MENSTRUAL HYGIENE DAY: SHoGDI Trains Adolescent Girls on The Production of Reusable Sanitary Pads

MENSTRUAL HYGIENE DAY: SHoGDI Trains Adolescent Girls on The Production of Reusable Sanitary Pads

By Kennedy Eberechi.


MENSTRUAL HYGIENE DAY: SHoGDI Trains Adolescent Girls on The Production of Reusable Sanitary Pads
    Miss Uhundu Mimidoo; Executive Director of SHoGDI (3rd Right), with other team members at the Aliyu Muh’ Jana’s Arabic College

    Yesterday, May 28th, the world observed the Menstrual Hygiene Day (MHD) with aims of  changing the social stigma associated with menstruation. The date May 28 was chosen to observe the day because on an average, the menstrual cycle for most women is 28 days and the menstruation period for most women is for five days.

    Specifically, the day serves as a global advocacy platform to bring together the voices and actions of non-profits, government agencies, individuals, the private sector and the media to promote good menstrual health and hygiene (MHH) for all women and girls.

    In recognition of this, and as part of its continued efforts in advocating for all that concerns women and girls’ health/general wellbeing through projects and engagements; the foremost Girl-Child advocacy group; Spring of Hope For the Girl-Child Development Initiative (SHoGDI) carried out an advocacy and sensitization campaign at the Aliyu Muh’ Jana’s Arabic College in Markudi Benue state wherein adolescent girls were sensitized on safe menstrual practices in addition to training on production of reusable sanitary pads.

    In her remarks, the Founder and Executive Director of SHoGDI; Uhundu Mimidoo stated that menstruation is not a problem, but poor menstrual hygiene is, just as she added that poor menstrual health is one of the major reasons for the prevalence of Reproductive Tract Infections (RTIs) in Nigeria and Africa, which according to her contributes significantly to female morbidity.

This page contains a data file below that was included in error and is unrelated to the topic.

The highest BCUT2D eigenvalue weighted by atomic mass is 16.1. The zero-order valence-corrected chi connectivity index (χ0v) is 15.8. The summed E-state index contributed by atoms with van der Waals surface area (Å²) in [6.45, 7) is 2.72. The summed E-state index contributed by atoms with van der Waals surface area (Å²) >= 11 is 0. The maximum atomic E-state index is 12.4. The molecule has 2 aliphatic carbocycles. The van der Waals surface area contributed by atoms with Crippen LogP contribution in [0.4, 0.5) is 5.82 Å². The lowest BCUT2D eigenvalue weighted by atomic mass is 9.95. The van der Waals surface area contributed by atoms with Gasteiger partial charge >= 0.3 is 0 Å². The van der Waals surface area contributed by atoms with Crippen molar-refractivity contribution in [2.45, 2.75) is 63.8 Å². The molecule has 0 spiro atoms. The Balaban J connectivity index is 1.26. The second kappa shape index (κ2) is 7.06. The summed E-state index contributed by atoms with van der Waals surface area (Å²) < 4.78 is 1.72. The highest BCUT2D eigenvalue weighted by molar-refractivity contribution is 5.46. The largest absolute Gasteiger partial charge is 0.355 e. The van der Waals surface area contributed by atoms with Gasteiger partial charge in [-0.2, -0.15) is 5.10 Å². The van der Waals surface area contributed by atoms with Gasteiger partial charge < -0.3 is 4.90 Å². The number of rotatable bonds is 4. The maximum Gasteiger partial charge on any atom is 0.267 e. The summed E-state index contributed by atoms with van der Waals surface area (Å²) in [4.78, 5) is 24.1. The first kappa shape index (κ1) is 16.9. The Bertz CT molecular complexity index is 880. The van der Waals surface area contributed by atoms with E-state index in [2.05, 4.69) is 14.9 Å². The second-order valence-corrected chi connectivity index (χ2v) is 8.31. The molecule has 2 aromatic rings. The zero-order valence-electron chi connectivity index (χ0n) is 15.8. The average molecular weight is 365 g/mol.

MENSTRUAL HYGIENE DAY: SHoGDI Trains Adolescent Girls on The Production of Reusable Sanitary Pads
      Mimidoo Uhundu; Ex-Beauty Queen, Entrepreneur and Social Activist

      “Today we join our voices to eradicate the stigma associated with menstruation and call for more action and investment in menstrual health and hygiene. The objective is to build the capacity of young adolescent girls so they would be able to observe safe menstrual hygiene. As we are all aware, covid-19 came and the economic impact is being felt by everyone, and so a lot of young girls cannot afford the disposable sanitary pads.

      “Therefore, in-line with the theme of this year’s edition of MHD which is ‘Periods in Pandemics’, SHoGDI has deemed it timely to train girls on production of reusable sanitary pads which is more economical and can be reused”, Miss Uhundu explained.

      Continuing, the Ex-beauty Queen informed that menstrual hygiene management (MHM), which refers to access to menstrual hygiene products to absorb or collect the flow of blood during menstruation, privacy to change the materials, and access to facilities to dispose of used menstrual management materials, could also include the “broader systemic factors that link menstruation with health, well-being, gender equality, education, equity, empowerment, and rights”.

      Mimidoo further observed that menstrual hygiene management can be particularly challenging for girls and women in developing countries, where clean water and toilet facilities are often inadequate. “Menstrual waste is largely ignored in schools in developing countries, despite it being a significant problem. Menstruation can be a barrier to education for many girls, as a lack of effective sanitary products restricts girls’ involvement in educational and social activities.

      MENSTRUAL HYGIENE DAY: SHoGDI Trains Adolescent Girls on The Production of Reusable Sanitary Pads
        A cross section of  students of the Aliyu Muh’ Jana’s Arabic College, Markurdi, Benue state, with the team of SHoGDI

        “Therefore MHD creates an occasion for publicizing information about menstrual hygiene management issues in the media. This day offers an opportunity to actively advocate for the integration of menstrual hygiene management into global, national and local policies and programmes”, Miss Uhundu explained.

        Other highlights of the event as put together by SHoGDI included training exercise on production of reusable sanitary pads by Xtreme Vogue, distribution of reusable sanitary pads to the project beneficiaries, sensitization on reproductive health, stigma and cultural taboos associated with menstruation by Lawyers Alert, and a cross section of questions and answers.

        Broadly, Menstrual Hygiene Day breaks the silence, raises awareness and changes negative social norms around MHH. It also engages decision-makers to increase the political priority and catalyse action for MHH, at global, national and local levels.

        Observably, with constant engagements from advocacy groups such as the Spring of Hope for The Girl-Child Development Initiative, Menstrual Hygiene Day has grown tremendously since its first celebration in 2014.




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